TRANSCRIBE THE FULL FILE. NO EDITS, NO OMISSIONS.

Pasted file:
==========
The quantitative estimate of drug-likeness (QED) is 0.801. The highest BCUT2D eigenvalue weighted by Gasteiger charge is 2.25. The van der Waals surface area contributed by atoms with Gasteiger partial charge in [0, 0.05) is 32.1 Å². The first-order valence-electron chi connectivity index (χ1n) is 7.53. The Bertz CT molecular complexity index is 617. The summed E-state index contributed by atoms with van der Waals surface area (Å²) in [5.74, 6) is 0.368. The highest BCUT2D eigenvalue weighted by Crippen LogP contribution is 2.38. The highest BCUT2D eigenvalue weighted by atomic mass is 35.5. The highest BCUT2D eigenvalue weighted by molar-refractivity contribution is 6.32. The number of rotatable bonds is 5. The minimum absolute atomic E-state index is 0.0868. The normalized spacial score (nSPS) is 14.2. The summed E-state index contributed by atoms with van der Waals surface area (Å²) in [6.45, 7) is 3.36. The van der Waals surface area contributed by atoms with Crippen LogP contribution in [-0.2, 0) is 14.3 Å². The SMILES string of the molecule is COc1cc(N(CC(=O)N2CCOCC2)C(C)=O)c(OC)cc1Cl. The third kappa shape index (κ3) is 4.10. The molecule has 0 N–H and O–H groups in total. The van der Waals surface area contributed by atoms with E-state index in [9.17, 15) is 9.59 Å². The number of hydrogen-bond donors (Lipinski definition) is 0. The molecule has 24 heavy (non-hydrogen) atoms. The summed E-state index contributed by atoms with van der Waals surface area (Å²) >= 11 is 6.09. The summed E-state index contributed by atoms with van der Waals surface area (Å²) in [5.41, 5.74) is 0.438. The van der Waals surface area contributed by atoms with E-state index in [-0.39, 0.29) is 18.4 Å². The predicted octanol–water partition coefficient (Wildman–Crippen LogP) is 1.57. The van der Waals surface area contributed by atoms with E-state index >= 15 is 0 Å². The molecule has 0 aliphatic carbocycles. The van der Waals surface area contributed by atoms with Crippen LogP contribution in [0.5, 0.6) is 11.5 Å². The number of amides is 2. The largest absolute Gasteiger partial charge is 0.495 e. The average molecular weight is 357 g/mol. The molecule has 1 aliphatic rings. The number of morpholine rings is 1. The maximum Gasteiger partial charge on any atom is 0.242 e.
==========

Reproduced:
The quantitative estimate of drug-likeness (QED) is 0.801. The highest BCUT2D eigenvalue weighted by Gasteiger charge is 2.25. The van der Waals surface area contributed by atoms with Gasteiger partial charge in [0, 0.05) is 32.1 Å². The first-order valence-electron chi connectivity index (χ1n) is 7.53. The Bertz CT molecular complexity index is 617. The summed E-state index contributed by atoms with van der Waals surface area (Å²) in [5.74, 6) is 0.368. The highest BCUT2D eigenvalue weighted by Crippen LogP contribution is 2.38. The highest BCUT2D eigenvalue weighted by atomic mass is 35.5. The highest BCUT2D eigenvalue weighted by molar-refractivity contribution is 6.32. The number of rotatable bonds is 5. The minimum absolute atomic E-state index is 0.0868. The normalized spacial score (nSPS) is 14.2. The summed E-state index contributed by atoms with van der Waals surface area (Å²) in [6.45, 7) is 3.36. The van der Waals surface area contributed by atoms with Crippen LogP contribution in [-0.2, 0) is 14.3 Å². The SMILES string of the molecule is COc1cc(N(CC(=O)N2CCOCC2)C(C)=O)c(OC)cc1Cl. The third kappa shape index (κ3) is 4.10. The molecule has 0 N–H and O–H groups in total. The van der Waals surface area contributed by atoms with E-state index in [9.17, 15) is 9.59 Å². The number of hydrogen-bond donors (Lipinski definition) is 0. The molecule has 24 heavy (non-hydrogen) atoms. The summed E-state index contributed by atoms with van der Waals surface area (Å²) >= 11 is 6.09. The summed E-state index contributed by atoms with van der Waals surface area (Å²) in [5.41, 5.74) is 0.438. The van der Waals surface area contributed by atoms with E-state index in [-0.39, 0.29) is 18.4 Å². The predicted octanol–water partition coefficient (Wildman–Crippen LogP) is 1.57. The van der Waals surface area contributed by atoms with E-state index >= 15 is 0 Å². The molecule has 0 aliphatic carbocycles. The van der Waals surface area contributed by atoms with Crippen LogP contribution in [0.5, 0.6) is 11.5 Å². The number of amides is 2. The largest absolute Gasteiger partial charge is 0.495 e. The average molecular weight is 357 g/mol. The molecule has 1 aliphatic rings. The number of morpholine rings is 1. The maximum Gasteiger partial charge on any atom is 0.242 e.